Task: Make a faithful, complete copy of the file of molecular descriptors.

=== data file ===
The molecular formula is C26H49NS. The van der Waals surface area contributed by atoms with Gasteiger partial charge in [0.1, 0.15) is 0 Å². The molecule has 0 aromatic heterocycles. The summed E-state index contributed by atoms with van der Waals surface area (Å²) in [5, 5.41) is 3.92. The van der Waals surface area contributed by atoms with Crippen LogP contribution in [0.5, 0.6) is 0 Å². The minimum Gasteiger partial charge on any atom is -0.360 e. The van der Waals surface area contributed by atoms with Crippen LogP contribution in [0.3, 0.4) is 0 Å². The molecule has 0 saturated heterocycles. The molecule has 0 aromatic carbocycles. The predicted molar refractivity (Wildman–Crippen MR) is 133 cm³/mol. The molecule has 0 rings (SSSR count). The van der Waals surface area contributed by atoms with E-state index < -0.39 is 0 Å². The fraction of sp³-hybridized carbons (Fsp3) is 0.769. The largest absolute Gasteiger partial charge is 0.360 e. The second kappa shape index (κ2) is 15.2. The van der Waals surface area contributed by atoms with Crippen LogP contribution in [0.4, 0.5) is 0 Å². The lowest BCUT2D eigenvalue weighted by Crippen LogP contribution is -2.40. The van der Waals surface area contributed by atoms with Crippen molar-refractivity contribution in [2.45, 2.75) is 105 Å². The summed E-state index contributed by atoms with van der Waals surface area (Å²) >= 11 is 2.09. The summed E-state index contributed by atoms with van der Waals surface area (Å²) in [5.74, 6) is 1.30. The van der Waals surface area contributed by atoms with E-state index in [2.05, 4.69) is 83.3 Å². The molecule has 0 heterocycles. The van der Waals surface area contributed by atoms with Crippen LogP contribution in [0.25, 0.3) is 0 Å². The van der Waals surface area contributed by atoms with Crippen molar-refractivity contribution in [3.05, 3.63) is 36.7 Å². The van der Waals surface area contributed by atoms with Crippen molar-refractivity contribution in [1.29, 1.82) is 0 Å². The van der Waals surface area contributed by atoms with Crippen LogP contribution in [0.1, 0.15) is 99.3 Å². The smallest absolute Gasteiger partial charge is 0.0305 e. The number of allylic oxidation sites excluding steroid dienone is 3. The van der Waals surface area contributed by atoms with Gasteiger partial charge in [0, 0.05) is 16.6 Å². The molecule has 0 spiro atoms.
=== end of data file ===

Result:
The molecular formula is C26H49NS. The van der Waals surface area contributed by atoms with Gasteiger partial charge in [0.1, 0.15) is 0 Å². The molecule has 0 aromatic heterocycles. The summed E-state index contributed by atoms with van der Waals surface area (Å²) in [5, 5.41) is 3.92. The van der Waals surface area contributed by atoms with Crippen LogP contribution in [0.5, 0.6) is 0 Å². The minimum Gasteiger partial charge on any atom is -0.360 e. The van der Waals surface area contributed by atoms with Crippen LogP contribution in [0.3, 0.4) is 0 Å². The molecule has 0 saturated heterocycles. The molecule has 0 aromatic carbocycles. The predicted molar refractivity (Wildman–Crippen MR) is 133 cm³/mol. The molecule has 0 rings (SSSR count). The van der Waals surface area contributed by atoms with E-state index < -0.39 is 0 Å². The fraction of sp³-hybridized carbons (Fsp3) is 0.769. The largest absolute Gasteiger partial charge is 0.360 e. The second kappa shape index (κ2) is 15.2. The van der Waals surface area contributed by atoms with Crippen LogP contribution in [0.4, 0.5) is 0 Å². The lowest BCUT2D eigenvalue weighted by Crippen LogP contribution is -2.40. The van der Waals surface area contributed by atoms with Crippen molar-refractivity contribution in [2.45, 2.75) is 105 Å². The summed E-state index contributed by atoms with van der Waals surface area (Å²) >= 11 is 2.09. The summed E-state index contributed by atoms with van der Waals surface area (Å²) in [5.74, 6) is 1.30. The van der Waals surface area contributed by atoms with E-state index in [2.05, 4.69) is 83.3 Å². The molecule has 0 heterocycles. The van der Waals surface area contributed by atoms with Crippen LogP contribution in [0.25, 0.3) is 0 Å². The van der Waals surface area contributed by atoms with Crippen molar-refractivity contribution in [3.05, 3.63) is 36.7 Å². The van der Waals surface area contributed by atoms with Crippen molar-refractivity contribution in [1.29, 1.82) is 0 Å². The van der Waals surface area contributed by atoms with Crippen LogP contribution in [0.1, 0.15) is 99.3 Å². The smallest absolute Gasteiger partial charge is 0.0305 e. The number of allylic oxidation sites excluding steroid dienone is 3. The van der Waals surface area contributed by atoms with Gasteiger partial charge in [0, 0.05) is 16.6 Å². The molecule has 0 spiro atoms.